Local Scholars Reveal History of Sea Otters, a Now-Absent Cultural Keystone Species in Oregon

Press Release from Oregon Historical Quarterly: A special section of the Oregon Historical Society’s Oregon Historical Quarterly highlights sea otter history in the Pacific Northwest

Note: Elakha Alliance Board Memebers Cameron La Follette & Peter Hatch were both authors of some of these publications. 

Oregon’s nearshore waters were once the homeland to thousands of sea otters, an iconic species in the history of what is now known as Oregon. Sea otters have held a special role in the cultural, spiritual, and economic life of coastal Native American communities, with oral traditions documenting the species’ significance. Their lustrous pelts brought great wealth in late eighteenth- and nineteenth-century China, motivating Euro-Americans to broker some of the earliest contact and trade between themselves and Native American people along the Oregon coast. Over a century of zealous hunting and trading of sea otters, by Native people and Euro-Americans, eliminated the species from Oregon’s coastal waters over 100 years ago.  

In a special section of the Fall 2023 issue of the Oregon Historical Quarterly (OHQ)“Sea Otters in Oregon,” local scholars explore the existence and significance of the species in the region, drawing on academic work, archival records, archaeological findings, and Native oral tradition to trace the history of this now-absent ecological and cultural keystone species. Although most accounts of the extirpation of sea otters from the Oregon coast focus on the well-documented international maritime fur trade of the late eighteenth and early twentieth centuries, the authors reveal historical records that demonstrate sea otters persisted much later. 

In “Glimpses of Oregon’s Sea Otters,” Cameron La Follette and Douglas Deur introduce the history of Oregon’s now-extinct sea otter population, describing the emergence of the Chinese market that created and sustained the hunt, the British discovery of potential profits of trading sea otter pelts, and the rise of American traders. 

Douglas Deur, Peter Hatch (Hanis Coos, Siuslaw), and Hannah Wellman explore the complimentary lines of evidence of sea otters’ significance among Native oral tradition and archaeological findings in “The House Full of Otters: Recalling Human-Sea Otter Relationships on an Indigenous Oregon Coast.” Native oral traditions recall a rich history of human encounters with sea otters and speak of the species’ ubiquity, significance, and sentience. Archaeological evidence of sea otter use, found on sites along the Oregon coast, further attest to this longstanding relationship. 

In “The Invisible Slaughter: Local Sea Otter Hunters on the Oregon Coast,” Cameron La Follette, Richard Ravalli, Peter Hatch, Douglas Deur, and Ryan Tucker Jones uncover a long-ignored history of sea otters continuing to inhabit the Oregon coast, although in diminishing numbers, much later than the early nineteenth century, when well-documented accounts associated with international maritime history place their drastic decline and regional extirpation. Their research suggests that sea otter extinction on the Oregon coast (and Washington and California as well) resulted from household-scale hunting by Native Americans and Euro-American settlers from the mid-nineteenth century until around 1910.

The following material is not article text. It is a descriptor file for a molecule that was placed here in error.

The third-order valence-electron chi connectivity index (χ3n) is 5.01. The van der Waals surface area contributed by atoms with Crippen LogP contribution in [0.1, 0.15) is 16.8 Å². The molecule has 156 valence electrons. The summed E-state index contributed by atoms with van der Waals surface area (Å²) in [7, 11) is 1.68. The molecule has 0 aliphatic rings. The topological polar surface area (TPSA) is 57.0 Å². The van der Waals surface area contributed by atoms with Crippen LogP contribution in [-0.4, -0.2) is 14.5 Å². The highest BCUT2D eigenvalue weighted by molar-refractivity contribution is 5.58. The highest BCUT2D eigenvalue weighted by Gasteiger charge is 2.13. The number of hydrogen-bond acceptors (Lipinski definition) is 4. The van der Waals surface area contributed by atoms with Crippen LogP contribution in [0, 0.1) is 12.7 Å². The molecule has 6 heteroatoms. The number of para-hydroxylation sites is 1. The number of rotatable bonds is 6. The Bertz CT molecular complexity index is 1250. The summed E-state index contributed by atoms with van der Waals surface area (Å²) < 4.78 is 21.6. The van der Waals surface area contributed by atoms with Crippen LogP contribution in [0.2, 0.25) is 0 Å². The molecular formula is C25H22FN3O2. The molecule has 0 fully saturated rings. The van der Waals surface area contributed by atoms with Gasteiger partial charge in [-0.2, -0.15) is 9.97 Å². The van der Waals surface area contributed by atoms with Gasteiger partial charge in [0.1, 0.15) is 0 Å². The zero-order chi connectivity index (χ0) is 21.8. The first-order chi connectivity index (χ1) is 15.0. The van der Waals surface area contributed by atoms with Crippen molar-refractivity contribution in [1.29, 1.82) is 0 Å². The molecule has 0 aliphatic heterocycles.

Many of the authors of the special section are board members or advisors of the Elakha Alliance, a nonprofit organization with a mission to “restore a healthy population of sea otters to the Oregon coast and to thereby make Oregon’s marine and coastal ecosystem more robust and resilient.” Elakha (ee-LAK-uh), a Chinook word for sea otter, was resurrected in 2018 after some inactive years by tribal, nonprofit, and conservation leaders who are aware that the sea otter is considered a keystone species, and that Oregon’s nearshore marine ecosystem has suffered as a result of their absence. 

As the journal of record for Oregon history, the Oregon Historical Quarterly publishes well-researched, well-written history about Oregon and the Pacific Northwest for both scholars and general readers. Nearing its 125th volume year, OHQ amplifies knowledge and perspectives that traditional scholarship has often silenced and sparks relevant conversations about history.

The Fall 2023 issue of the Oregon Historical Quarterly is now available for purchase in the Oregon Historical Society’s Museum Store for $10, and a subscription to OHQ is a benefit of Oregon Historical Society membership. Abstracts for the articles featured in this special issue are available online

About the Oregon Historical Society

For more than a century, the Oregon Historical Society has served as the state’s collective memory, preserving a vast collection of objects, photographs, maps, manuscript materials, books, films, and oral histories. Our research library, museum, digital platforms, educational programming, and historical journal make Oregon’s history open and accessible to all. We exist because history is powerful, and because a history as deep and rich as Oregon’s cannot be contained within a single story or point of view.